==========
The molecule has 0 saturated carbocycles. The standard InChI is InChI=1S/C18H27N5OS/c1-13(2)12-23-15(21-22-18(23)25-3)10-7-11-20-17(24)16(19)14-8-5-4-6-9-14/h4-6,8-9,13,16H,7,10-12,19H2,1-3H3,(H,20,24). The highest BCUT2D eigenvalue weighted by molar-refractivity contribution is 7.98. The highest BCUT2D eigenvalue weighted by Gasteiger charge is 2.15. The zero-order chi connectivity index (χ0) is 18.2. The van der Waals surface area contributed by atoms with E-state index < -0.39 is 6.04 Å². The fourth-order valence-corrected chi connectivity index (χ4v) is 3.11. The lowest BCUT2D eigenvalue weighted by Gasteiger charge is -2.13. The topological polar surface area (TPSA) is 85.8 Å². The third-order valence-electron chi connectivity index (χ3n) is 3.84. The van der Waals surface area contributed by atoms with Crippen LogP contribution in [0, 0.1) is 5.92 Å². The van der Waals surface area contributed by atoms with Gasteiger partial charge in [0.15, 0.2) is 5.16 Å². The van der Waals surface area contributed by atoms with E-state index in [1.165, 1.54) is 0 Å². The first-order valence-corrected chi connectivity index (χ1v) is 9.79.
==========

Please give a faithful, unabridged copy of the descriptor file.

The molecule has 0 saturated carbocycles. The standard InChI is InChI=1S/C18H27N5OS/c1-13(2)12-23-15(21-22-18(23)25-3)10-7-11-20-17(24)16(19)14-8-5-4-6-9-14/h4-6,8-9,13,16H,7,10-12,19H2,1-3H3,(H,20,24). The highest BCUT2D eigenvalue weighted by molar-refractivity contribution is 7.98. The highest BCUT2D eigenvalue weighted by Gasteiger charge is 2.15. The zero-order chi connectivity index (χ0) is 18.2. The van der Waals surface area contributed by atoms with E-state index < -0.39 is 6.04 Å². The fourth-order valence-corrected chi connectivity index (χ4v) is 3.11. The lowest BCUT2D eigenvalue weighted by Gasteiger charge is -2.13. The topological polar surface area (TPSA) is 85.8 Å². The third-order valence-electron chi connectivity index (χ3n) is 3.84. The van der Waals surface area contributed by atoms with Crippen LogP contribution in [0, 0.1) is 5.92 Å². The van der Waals surface area contributed by atoms with Gasteiger partial charge in [0.15, 0.2) is 5.16 Å². The van der Waals surface area contributed by atoms with E-state index in [1.165, 1.54) is 0 Å². The first-order valence-corrected chi connectivity index (χ1v) is 9.79.